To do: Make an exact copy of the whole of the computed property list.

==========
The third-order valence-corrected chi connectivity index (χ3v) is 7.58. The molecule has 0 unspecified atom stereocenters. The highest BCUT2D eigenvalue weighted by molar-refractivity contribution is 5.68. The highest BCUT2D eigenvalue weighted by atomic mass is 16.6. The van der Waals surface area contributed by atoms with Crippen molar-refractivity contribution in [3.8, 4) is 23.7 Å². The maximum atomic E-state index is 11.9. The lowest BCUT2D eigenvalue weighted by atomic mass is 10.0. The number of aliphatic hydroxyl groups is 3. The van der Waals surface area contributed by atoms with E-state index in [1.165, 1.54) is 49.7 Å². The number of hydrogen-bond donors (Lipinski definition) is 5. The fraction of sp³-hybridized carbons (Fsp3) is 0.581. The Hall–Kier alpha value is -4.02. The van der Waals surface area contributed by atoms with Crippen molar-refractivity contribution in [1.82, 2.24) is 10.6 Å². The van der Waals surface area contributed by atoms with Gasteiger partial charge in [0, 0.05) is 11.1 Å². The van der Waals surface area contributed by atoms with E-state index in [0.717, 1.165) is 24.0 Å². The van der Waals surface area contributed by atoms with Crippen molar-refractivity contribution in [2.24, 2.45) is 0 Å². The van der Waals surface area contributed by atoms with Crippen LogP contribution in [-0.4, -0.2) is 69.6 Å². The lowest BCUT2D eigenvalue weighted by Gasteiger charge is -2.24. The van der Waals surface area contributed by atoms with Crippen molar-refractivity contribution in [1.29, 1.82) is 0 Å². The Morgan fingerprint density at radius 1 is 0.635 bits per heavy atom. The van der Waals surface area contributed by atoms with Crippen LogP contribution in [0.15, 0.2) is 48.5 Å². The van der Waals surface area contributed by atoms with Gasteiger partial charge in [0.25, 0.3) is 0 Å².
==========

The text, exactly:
The third-order valence-corrected chi connectivity index (χ3v) is 7.58. The molecule has 0 unspecified atom stereocenters. The highest BCUT2D eigenvalue weighted by molar-refractivity contribution is 5.68. The highest BCUT2D eigenvalue weighted by atomic mass is 16.6. The van der Waals surface area contributed by atoms with Crippen molar-refractivity contribution in [3.8, 4) is 23.7 Å². The maximum atomic E-state index is 11.9. The lowest BCUT2D eigenvalue weighted by atomic mass is 10.0. The number of aliphatic hydroxyl groups is 3. The van der Waals surface area contributed by atoms with E-state index in [1.165, 1.54) is 49.7 Å². The number of hydrogen-bond donors (Lipinski definition) is 5. The fraction of sp³-hybridized carbons (Fsp3) is 0.581. The Hall–Kier alpha value is -4.02. The van der Waals surface area contributed by atoms with Crippen molar-refractivity contribution in [1.82, 2.24) is 10.6 Å². The van der Waals surface area contributed by atoms with Gasteiger partial charge in [0, 0.05) is 11.1 Å². The van der Waals surface area contributed by atoms with E-state index in [0.717, 1.165) is 24.0 Å². The van der Waals surface area contributed by atoms with Crippen molar-refractivity contribution in [2.24, 2.45) is 0 Å². The van der Waals surface area contributed by atoms with Crippen LogP contribution in [-0.4, -0.2) is 69.6 Å². The lowest BCUT2D eigenvalue weighted by Gasteiger charge is -2.24. The van der Waals surface area contributed by atoms with Crippen molar-refractivity contribution in [1.29, 1.82) is 0 Å². The Morgan fingerprint density at radius 1 is 0.635 bits per heavy atom. The van der Waals surface area contributed by atoms with Crippen LogP contribution in [0.15, 0.2) is 48.5 Å². The van der Waals surface area contributed by atoms with Gasteiger partial charge in [0.25, 0.3) is 0 Å².